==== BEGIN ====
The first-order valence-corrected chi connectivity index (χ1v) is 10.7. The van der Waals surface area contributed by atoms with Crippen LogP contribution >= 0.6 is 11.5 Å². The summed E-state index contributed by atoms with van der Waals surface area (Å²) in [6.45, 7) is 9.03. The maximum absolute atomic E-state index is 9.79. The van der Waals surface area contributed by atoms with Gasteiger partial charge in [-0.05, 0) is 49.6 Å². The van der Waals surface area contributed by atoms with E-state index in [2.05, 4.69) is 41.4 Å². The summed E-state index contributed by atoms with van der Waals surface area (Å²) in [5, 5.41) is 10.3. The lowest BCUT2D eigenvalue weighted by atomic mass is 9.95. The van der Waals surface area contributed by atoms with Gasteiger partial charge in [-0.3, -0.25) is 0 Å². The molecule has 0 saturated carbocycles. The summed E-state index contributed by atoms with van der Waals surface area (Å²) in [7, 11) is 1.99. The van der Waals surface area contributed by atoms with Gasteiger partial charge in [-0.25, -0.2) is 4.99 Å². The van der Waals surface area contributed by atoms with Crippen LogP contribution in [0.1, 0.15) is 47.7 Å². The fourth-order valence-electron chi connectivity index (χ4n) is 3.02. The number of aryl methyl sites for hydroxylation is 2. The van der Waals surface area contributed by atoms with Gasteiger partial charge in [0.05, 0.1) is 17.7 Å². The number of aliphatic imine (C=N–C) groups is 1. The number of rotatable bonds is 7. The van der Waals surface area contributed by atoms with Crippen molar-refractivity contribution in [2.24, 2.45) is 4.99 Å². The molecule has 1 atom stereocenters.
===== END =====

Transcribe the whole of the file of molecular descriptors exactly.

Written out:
The first-order valence-corrected chi connectivity index (χ1v) is 10.7. The van der Waals surface area contributed by atoms with Crippen LogP contribution >= 0.6 is 11.5 Å². The summed E-state index contributed by atoms with van der Waals surface area (Å²) in [6.45, 7) is 9.03. The maximum absolute atomic E-state index is 9.79. The van der Waals surface area contributed by atoms with Gasteiger partial charge in [-0.05, 0) is 49.6 Å². The van der Waals surface area contributed by atoms with E-state index in [2.05, 4.69) is 41.4 Å². The summed E-state index contributed by atoms with van der Waals surface area (Å²) in [5, 5.41) is 10.3. The lowest BCUT2D eigenvalue weighted by atomic mass is 9.95. The van der Waals surface area contributed by atoms with Gasteiger partial charge in [-0.3, -0.25) is 0 Å². The molecule has 0 saturated carbocycles. The summed E-state index contributed by atoms with van der Waals surface area (Å²) in [7, 11) is 1.99. The van der Waals surface area contributed by atoms with Gasteiger partial charge in [-0.25, -0.2) is 4.99 Å². The van der Waals surface area contributed by atoms with Crippen LogP contribution in [0.1, 0.15) is 47.7 Å². The fourth-order valence-electron chi connectivity index (χ4n) is 3.02. The number of aryl methyl sites for hydroxylation is 2. The van der Waals surface area contributed by atoms with Gasteiger partial charge in [0.05, 0.1) is 17.7 Å². The number of aliphatic imine (C=N–C) groups is 1. The number of rotatable bonds is 7. The van der Waals surface area contributed by atoms with Crippen molar-refractivity contribution in [2.24, 2.45) is 4.99 Å². The molecule has 1 atom stereocenters.